While this article provides a brief overview of the issue, each business is unique, and specific questions may arise. Therefore, it is recommended to consult with an accounting firm that is familiar with the legal environment and the specific needs of your small business.
Whether you need help managing your regular tax needs or adjusting your organizational structure to take advantage of new tax laws such as TOSI, we at SRJCA are here to assist you. We will help you understand your tax obligations, allowing you to focus on growing your business. Contact us today for more information.
Here are some frequently asked questions about income splitting in Canada:
1. Who is eligible for income splitting in Canada?
Eligibility for income splitting in Canada depends on factors such as age and type of pension received. For instance, Canadians over the age of 65 who do not receive certain credits such as CPP (Canada Pension Plan) can split their income from qualifying payments like RRSP and RRIF. However, those under 65 years are only eligible for pension splitting on certain life annuity payments or in the event of a spouse’s passing.
2. What is income splitting in Canada?
Income splitting is a tax strategy that Canadians use to decrease their tax burden by assigning income to lower-earning family members. By taking advantage of the progressive tax system in Canada, where higher tax rates apply to higher income levels, taxpayers can effectively lower their overall taxable income and reduce their tax bill.
3. Is income splitting allowed for 2023?
Yes, income splitting is still allowed in Canada in 2023. However, there are new TOSI (tax on split income) rules, which now apply to those over the age of 18. Previously, it only applied to those under 18. These rules could impact many families who have previously split income with their children, but there are exceptions. For example, those between 18-24 who worked at least 20 hours per week have their gains exempted from TOSI. If you have any specific questions about income splitting, it’s best to speak with an accounting firm that understands the legal environment and can address your small business’s needs. Contact SRJCA today to learn more about managing your business’s tax obligations and leveraging new tax laws like TOSI.
4. Can individuals in Canada splitting their income?
To be eligible for income splitting in Canada, both an individual and their spouse must be residents of Canada by the end of the calendar year, unless for reasons such as work or school.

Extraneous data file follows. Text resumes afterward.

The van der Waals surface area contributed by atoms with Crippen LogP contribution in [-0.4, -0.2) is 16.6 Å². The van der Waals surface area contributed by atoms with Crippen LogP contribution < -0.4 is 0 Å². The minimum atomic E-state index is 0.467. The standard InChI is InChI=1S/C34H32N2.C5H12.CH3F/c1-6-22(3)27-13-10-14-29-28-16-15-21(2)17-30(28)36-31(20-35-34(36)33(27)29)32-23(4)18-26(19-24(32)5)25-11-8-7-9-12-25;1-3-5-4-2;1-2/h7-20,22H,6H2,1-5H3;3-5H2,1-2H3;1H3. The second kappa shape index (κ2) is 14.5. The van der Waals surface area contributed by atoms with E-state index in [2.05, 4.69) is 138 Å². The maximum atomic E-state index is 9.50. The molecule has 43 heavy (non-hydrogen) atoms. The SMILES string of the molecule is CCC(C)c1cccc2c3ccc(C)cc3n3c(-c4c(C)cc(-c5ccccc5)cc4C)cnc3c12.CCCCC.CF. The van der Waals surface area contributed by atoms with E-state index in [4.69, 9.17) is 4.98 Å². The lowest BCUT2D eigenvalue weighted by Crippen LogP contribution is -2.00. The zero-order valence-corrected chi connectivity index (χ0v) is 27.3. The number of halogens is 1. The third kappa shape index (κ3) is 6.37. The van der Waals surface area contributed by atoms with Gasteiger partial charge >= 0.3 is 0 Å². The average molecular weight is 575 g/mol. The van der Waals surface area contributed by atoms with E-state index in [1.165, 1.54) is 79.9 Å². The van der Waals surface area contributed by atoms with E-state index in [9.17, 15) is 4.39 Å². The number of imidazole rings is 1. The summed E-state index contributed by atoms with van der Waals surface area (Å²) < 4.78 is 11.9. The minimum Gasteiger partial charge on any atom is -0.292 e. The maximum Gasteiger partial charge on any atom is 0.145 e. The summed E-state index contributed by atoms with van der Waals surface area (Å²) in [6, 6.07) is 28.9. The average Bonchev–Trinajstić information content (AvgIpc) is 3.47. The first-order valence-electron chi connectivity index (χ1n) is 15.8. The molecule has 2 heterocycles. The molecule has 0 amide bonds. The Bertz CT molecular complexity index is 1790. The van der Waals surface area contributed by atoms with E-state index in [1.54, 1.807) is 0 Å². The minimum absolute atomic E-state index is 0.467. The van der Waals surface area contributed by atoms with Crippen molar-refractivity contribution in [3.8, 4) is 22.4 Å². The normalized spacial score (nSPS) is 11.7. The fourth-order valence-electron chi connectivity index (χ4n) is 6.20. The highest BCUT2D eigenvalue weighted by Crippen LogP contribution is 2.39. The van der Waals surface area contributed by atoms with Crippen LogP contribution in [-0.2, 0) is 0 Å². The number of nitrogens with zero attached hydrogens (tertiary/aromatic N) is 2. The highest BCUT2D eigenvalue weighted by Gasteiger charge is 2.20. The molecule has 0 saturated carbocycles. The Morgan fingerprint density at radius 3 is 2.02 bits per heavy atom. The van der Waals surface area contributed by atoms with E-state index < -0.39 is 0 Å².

5. What is income splitting in Canada, and how does it work?
Income splitting is a tax strategy used in Canada to allocate income to lower-income family members and take advantage of the country’s progressive tax system. By doing so, taxpayers can effectively reduce their overall taxable income and lower their tax bill. The higher-earning spouse transfers income to the lower-earning spouse, who is typically in a lower tax bracket. This allows more taxable income to be in the lower earner’s hands, reducing the family’s overall tax burden.
6. Are there any regulations around income splitting in Canada?
Income-splitting strategies in Canada must comply with the country’s tax laws and regulations. The Canada Revenue Agency has rules in place to prevent taxpayers from artificially reducing their tax bill through improper income splitting, and individuals who engage in such practices may face penalties and fines. For high-income earners, it’s worth exploring tax planning tips for Canadian doctors and other professionals to ensure compliance with tax laws and maximize tax savings.
7. How does income splitting work for seniors in Canada?
Income splitting for seniors in Canada involves transferring income to a lower-income spouse or common-law partner to take advantage of their lower tax rates. This can be accomplished through pension income splitting, spousal loans, or investment income splitting. By reducing their combined taxable income, seniors can lower their overall tax bill and maximize their retirement savings. However, it’s essential to ensure that any income-splitting strategies used comply with Canadian tax laws and regulations.
8. Do both spouses have to be 65 to income split?
No, the receiving spouse does not have to be 65 years of age or older. Additionally, the amount split can be changed on a yearly basis to benefit the couple.
9. What are the benefits of income splitting in Canada?
Income splitting in Canada can enable families with low and high earners to save money on taxes by distributing their income evenly.
10. Is income splitting legal in Canada?
Yes, income splitting is legal, but depending on the recipient’s age and credits, a Tax on Split Income (TOSI) may apply.